Tumor Necrosis Factor Inhibitors Safely, Effectively Treat Patients With Juvenile Idiopathic Arthritis

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Results of a recent review showed that adalimumab, etanercept, golimumab, and infliximab are effective and well-tolerated treatments options for patients with juvenile idiopathic arthritis.

A systematic literature review (SLR) revealed that tumor necrosis factor inhibitors (TNF) are both effective and well-tolerated in the treatment of juvenile idiopathic arthritis (JIA), according to research published in Pediatric Rheumatology.1 However, investigators noted that additional, more long-term studies, particularly when patients transition from pediatric to adult care, are needed.

“To date, no head-to-head trials have compared outcomes with different bDMARDs, especially TNFs, in JIA,” Gerd Horneff, MD, PhD, Department of General Paediatrics at the Asklepios Clinic Sankt Augustin, Germany, and a team of investigators, explained. “[However], several meta-analyses and systematic reviews of the efficacy and/or safety of these agents have been published.”

JIA can cause both short- and long-term disability, growth issues, gastrointestinal symptoms, depression, and fatigue. Roughly half of children who develop JIA continue to experience active disease into adulthood, affecting physical function as well as health-related quality of life.2

Eligible studies were identified through online searches of PubMed, MEDLINE, and Embase databases, with a cutoff date of March 16, 2021. Abstracts were also identified from recent meetings, including the American College of Rheumatology (ACR) Convergence, European League Against Rheumatism (EULAR), Childhood Arthritis and Rheumatology Research Alliance, and the Paediatric Rheumatology European Society.

Outcome data were extracted if the cohort of patients treated with TNF included 30 or more participants. Efficacy was determined using the JIA-ACR response criteria, while safety was evaluated by calculating the incidence of serious adverse events (SAEs) per 100 patient-years (100PY).

Of the 87 publications included in qualitative synthesis, 19 publications described 13 clinical trials. Most were from Europe (n = 48), multiregional areas (n = 17), and North America (n = 11). The duration of treatment ranged from 12 to 224 weeks, with open-label extensions up to 8 years. TNFs evaluated in these trials included etanercept, golimumab, adalimumab, and infliximab.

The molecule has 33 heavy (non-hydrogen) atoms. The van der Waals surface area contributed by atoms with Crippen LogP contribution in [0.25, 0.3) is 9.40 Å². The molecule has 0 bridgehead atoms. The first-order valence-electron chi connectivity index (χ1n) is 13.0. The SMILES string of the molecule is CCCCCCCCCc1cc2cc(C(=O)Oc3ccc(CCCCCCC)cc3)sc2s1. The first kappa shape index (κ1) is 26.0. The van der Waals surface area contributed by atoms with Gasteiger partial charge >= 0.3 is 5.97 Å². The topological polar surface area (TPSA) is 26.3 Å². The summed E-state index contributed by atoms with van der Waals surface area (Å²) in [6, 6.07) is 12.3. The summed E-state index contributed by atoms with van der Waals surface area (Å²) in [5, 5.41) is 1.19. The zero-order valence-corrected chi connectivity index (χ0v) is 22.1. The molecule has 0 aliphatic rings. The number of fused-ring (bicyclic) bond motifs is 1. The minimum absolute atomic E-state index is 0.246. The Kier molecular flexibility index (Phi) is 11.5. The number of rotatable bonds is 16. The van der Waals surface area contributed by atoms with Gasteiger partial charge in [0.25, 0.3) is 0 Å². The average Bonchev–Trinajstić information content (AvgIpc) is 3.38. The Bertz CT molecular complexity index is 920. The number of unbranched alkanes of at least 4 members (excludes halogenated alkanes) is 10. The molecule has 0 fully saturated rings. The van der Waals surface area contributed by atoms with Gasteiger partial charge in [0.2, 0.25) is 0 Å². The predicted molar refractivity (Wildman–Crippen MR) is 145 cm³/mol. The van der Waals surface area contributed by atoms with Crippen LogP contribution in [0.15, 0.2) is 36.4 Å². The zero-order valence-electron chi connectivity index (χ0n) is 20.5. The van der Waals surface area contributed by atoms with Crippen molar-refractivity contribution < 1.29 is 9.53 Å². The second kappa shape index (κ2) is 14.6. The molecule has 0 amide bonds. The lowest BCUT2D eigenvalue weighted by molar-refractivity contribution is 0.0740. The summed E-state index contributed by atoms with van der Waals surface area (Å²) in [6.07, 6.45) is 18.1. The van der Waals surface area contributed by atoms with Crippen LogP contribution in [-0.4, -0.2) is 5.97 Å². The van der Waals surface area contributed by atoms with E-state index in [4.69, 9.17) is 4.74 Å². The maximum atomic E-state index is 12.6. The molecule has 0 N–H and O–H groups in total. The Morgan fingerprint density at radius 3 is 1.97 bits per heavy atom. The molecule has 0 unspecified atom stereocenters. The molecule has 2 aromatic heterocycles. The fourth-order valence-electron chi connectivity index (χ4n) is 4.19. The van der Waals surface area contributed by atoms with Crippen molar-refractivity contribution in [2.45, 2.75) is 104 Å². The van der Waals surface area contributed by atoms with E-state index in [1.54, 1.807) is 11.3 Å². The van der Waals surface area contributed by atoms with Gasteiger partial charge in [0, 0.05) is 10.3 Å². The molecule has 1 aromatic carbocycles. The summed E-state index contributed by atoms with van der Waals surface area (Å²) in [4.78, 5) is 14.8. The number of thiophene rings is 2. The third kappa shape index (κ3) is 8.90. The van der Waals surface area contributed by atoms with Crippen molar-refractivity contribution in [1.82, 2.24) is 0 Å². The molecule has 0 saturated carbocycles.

In the golimumab cohort, achievement of JIA-ACR30/50/70/90 at week 16 was observed in 89%, 79%, 66%, and 36% of patients, respectively. For those receiving etanercept, JIA-ACR30/50/70/90 was reported in 73 – 94%, 53 – 78%, 36 – 59%, and 28% of patients, respectively, at week 12. Patients in the adalimumab cohort (either monotherapy or concomitant methotrexate) achieving these response rates ranged from 71 – 94%, 68 – 90%, 55 – 61%, and 39 – 42%, respectively, at week 12. Patients treated with infliximab (3 mg/kg in combination with methotrexate) achieved JIA-ACR30/50/70 at rates of 64%, 50%, and 22%, respectively, at week 14. JIA-ACR90 was not reported for this medication.

Regarding safety data, the SAE incidence across all time points ranged from 0 – 13.7 SAE/100PY for patients receiving adalimumab, 10.4 – 24.3 SAE/100PY in the golimumab cohort, and 0 – 20.0 SAE/100PY for those treated with etanercept. The SAE incidence could not be estimated for infliximab.

In addition to the known limitations of an SLR, the heterogeneity of the studies prevented direct comparisons of evidence. Additonally, investigators were unable to compare baseline disease severity among patients. Lastly, while limiting study eligibility to 30 or more patients treated with a TNF was designed to increase the robustness of the analysis, it may have excluded potentially useful data.

“The published evidence suggests that adalimumab, etanercept, golimumab, and infliximab are effective and well-tolerated treatments for JIA,” investigators concluded. “This SLR could serve as the basis for a dedicated meta-analysis of the efficacy and safety of TNFs in JIA, as well as a future SLR dedicated to functional and quality of life outcomes that would provide more precise guidance for the optimal use of TNFs in JIA.”


  1. Horneff G, Minden K, Rolland C, Daly ACH, Borlenghi C, Ruperto N. Efficacy and safety of TNF inhibitors in the treatment of juvenile idiopathic arthritis: a systematic literature review. Pediatr Rheumatol Online J. 2023;21(1):20. Published 2023 Feb 24. doi:10.1186/s12969-023-00798-8
  2. Hersh A, von Scheven E, Yelin E. Adult outcomes of childhood-onset rheumatic diseases. Nat Rev Rheumatol. 2011;7(5):290–5.